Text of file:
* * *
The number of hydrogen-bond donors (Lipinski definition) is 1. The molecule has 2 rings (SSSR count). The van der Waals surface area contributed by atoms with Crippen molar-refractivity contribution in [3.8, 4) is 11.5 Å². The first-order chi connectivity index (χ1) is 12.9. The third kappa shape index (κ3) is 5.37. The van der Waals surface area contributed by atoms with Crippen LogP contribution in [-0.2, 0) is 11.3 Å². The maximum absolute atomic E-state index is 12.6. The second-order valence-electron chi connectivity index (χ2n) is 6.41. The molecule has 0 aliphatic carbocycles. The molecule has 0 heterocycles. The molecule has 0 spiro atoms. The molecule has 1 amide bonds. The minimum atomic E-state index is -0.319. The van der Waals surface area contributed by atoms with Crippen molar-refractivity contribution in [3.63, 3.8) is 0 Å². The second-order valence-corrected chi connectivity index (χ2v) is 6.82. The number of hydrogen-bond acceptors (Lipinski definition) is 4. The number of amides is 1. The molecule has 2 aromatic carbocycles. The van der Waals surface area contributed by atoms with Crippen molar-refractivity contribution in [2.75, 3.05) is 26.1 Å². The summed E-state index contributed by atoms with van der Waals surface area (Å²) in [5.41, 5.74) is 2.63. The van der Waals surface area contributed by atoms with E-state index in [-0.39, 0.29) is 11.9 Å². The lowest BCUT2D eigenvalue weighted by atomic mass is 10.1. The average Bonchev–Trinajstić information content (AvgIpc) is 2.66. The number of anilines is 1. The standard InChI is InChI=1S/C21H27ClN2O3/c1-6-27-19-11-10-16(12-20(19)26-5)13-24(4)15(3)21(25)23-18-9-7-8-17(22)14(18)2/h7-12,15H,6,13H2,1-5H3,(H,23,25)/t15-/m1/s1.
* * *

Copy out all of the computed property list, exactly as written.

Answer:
The number of hydrogen-bond donors (Lipinski definition) is 1. The molecule has 2 rings (SSSR count). The van der Waals surface area contributed by atoms with Crippen molar-refractivity contribution in [3.8, 4) is 11.5 Å². The first-order chi connectivity index (χ1) is 12.9. The third kappa shape index (κ3) is 5.37. The van der Waals surface area contributed by atoms with Crippen LogP contribution in [-0.2, 0) is 11.3 Å². The maximum absolute atomic E-state index is 12.6. The second-order valence-electron chi connectivity index (χ2n) is 6.41. The molecule has 0 aliphatic carbocycles. The molecule has 0 heterocycles. The molecule has 0 spiro atoms. The molecule has 1 amide bonds. The minimum atomic E-state index is -0.319. The van der Waals surface area contributed by atoms with Crippen molar-refractivity contribution in [3.63, 3.8) is 0 Å². The second-order valence-corrected chi connectivity index (χ2v) is 6.82. The number of hydrogen-bond acceptors (Lipinski definition) is 4. The number of amides is 1. The molecule has 2 aromatic carbocycles. The van der Waals surface area contributed by atoms with Crippen molar-refractivity contribution in [2.75, 3.05) is 26.1 Å². The summed E-state index contributed by atoms with van der Waals surface area (Å²) in [5.41, 5.74) is 2.63. The van der Waals surface area contributed by atoms with E-state index in [-0.39, 0.29) is 11.9 Å². The lowest BCUT2D eigenvalue weighted by atomic mass is 10.1. The average Bonchev–Trinajstić information content (AvgIpc) is 2.66. The number of anilines is 1. The standard InChI is InChI=1S/C21H27ClN2O3/c1-6-27-19-11-10-16(12-20(19)26-5)13-24(4)15(3)21(25)23-18-9-7-8-17(22)14(18)2/h7-12,15H,6,13H2,1-5H3,(H,23,25)/t15-/m1/s1.